Noted jazz and pop record producer Thiele offers a chatty autobiography. Aided by record-business colleague Golden, Thiele traces his career from his start as a ``pubescent, novice jazz record producer'' in the 1940s through the '50s, when he headed Coral, Dot, and Roulette Records, and the '60s, when he worked for ABC and ran the famous Impulse! jazz label. At Coral, Thiele championed the work of ``hillbilly'' singer Buddy Holly, although the only sessions he produced with Holly were marred by saccharine strings. The producer specialized in more mainstream popsters like the irrepressibly perky Teresa Brewer (who later became his fourth wife) and the bubble-machine muzak-meister Lawrence Welk. At Dot, Thiele was instrumental in recording Jack Kerouac's famous beat- generation ramblings to jazz accompaniment (recordings that Dot's president found ``pornographic''), while also overseeing a steady stream of pop hits. He then moved to the Mafia-controlled Roulette label, where he observed the ``silk-suited, pinky-ringed'' entourage who frequented the label's offices. Incredibly, however, Thiele remembers the famously hard-nosed Morris Levy, who ran the label and was eventually convicted of extortion, as ``one of the kindest, most warm-hearted, and classiest music men I have ever known.'' At ABC/Impulse!, Thiele oversaw the classic recordings of John Coltrane, although he is the first to admit that Coltrane essentially produced his own sessions. Like many producers of the day, Thiele participated in the ownership of publishing rights to some of the songs he recorded; he makes no apology for this practice, which he calls ``entirely appropriate and without any ethical conflicts.'' A pleasant, if not exactly riveting, memoir that will be of most interest to those with a thirst for cocktail-hour stories of the record biz. (25 halftones, not seen)

Pub Date: May 1, 1995

ISBN: 0-19-508629-4

Page Count: 224

Publisher: Oxford Univ.

Review Posted Online: May 20, 2010

Kirkus Reviews Issue: March 1, 1995

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Necessarily swift and adumbrative as well as inclusive, focused, and graceful.

A LITTLE HISTORY OF POETRY

A light-speed tour of (mostly) Western poetry, from the 4,000-year-old Gilgamesh to the work of Australian poet Les Murray, who died in 2019.

In the latest entry in the publisher’s Little Histories series, Carey, an emeritus professor at Oxford whose books include What Good Are the Arts? and The Unexpected Professor: An Oxford Life in Books, offers a quick definition of poetry—“relates to language as music relates to noise. It is language made special”—before diving in to poetry’s vast history. In most chapters, the author deals with only a few writers, but as the narrative progresses, he finds himself forced to deal with far more than a handful. In his chapter on 20th-century political poets, for example, he talks about 14 writers in seven pages. Carey displays a determination to inform us about who the best poets were—and what their best poems were. The word “greatest” appears continually; Chaucer was “the greatest medieval English poet,” and Langston Hughes was “the greatest male poet” of the Harlem Renaissance. For readers who need a refresher—or suggestions for the nightstand—Carey provides the best-known names and the most celebrated poems, including Paradise Lost (about which the author has written extensively), “Kubla Khan,” “Ozymandias,” “The Charge of the Light Brigade,” Wordsworth and Coleridge’s Lyrical Ballads, which “changed the course of English poetry.” Carey explains some poetic technique (Hopkins’ “sprung rhythm”) and pauses occasionally to provide autobiographical tidbits—e.g., John Masefield, who wrote the famous “Sea Fever,” “hated the sea.” We learn, as well, about the sexuality of some poets (Auden was bisexual), and, especially later on, Carey discusses the demons that drove some of them, Robert Lowell and Sylvia Plath among them. Refreshingly, he includes many women in the volume—all the way back to Sappho—and has especially kind words for Marianne Moore and Elizabeth Bishop, who share a chapter.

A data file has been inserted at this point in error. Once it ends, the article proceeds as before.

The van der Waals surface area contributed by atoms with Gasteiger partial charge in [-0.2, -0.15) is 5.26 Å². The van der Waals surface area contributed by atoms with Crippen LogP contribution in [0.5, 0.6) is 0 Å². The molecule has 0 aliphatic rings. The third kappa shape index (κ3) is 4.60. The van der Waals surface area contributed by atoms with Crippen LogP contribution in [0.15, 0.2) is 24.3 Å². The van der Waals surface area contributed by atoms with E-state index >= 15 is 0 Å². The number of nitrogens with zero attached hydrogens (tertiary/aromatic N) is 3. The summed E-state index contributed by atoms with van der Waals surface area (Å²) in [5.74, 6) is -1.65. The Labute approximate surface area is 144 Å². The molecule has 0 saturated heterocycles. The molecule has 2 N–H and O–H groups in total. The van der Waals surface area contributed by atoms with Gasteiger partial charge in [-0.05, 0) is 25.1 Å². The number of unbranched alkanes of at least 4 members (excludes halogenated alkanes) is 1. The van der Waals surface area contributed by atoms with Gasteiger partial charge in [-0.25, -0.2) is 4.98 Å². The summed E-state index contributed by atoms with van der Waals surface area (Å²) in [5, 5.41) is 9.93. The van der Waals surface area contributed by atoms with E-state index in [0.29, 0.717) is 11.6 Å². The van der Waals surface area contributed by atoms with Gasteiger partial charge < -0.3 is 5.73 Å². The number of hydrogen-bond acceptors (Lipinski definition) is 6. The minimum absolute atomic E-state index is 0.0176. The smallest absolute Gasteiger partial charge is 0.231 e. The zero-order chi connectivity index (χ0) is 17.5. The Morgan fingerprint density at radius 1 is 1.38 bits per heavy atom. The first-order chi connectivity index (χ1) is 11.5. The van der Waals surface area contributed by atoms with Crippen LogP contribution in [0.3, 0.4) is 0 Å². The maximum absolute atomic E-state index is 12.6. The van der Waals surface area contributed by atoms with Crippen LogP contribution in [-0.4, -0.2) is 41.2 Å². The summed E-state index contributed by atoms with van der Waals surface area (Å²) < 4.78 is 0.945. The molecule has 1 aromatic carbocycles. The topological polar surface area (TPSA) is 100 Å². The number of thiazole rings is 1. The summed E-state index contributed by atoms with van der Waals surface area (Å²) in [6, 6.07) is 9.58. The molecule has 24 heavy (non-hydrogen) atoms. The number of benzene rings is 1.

Necessarily swift and adumbrative as well as inclusive, focused, and graceful.

Pub Date: April 21, 2020

ISBN: 978-0-300-23222-6

Page Count: 304

Publisher: Yale Univ.

Review Posted Online: Feb. 9, 2020

Kirkus Reviews Issue: March 1, 2020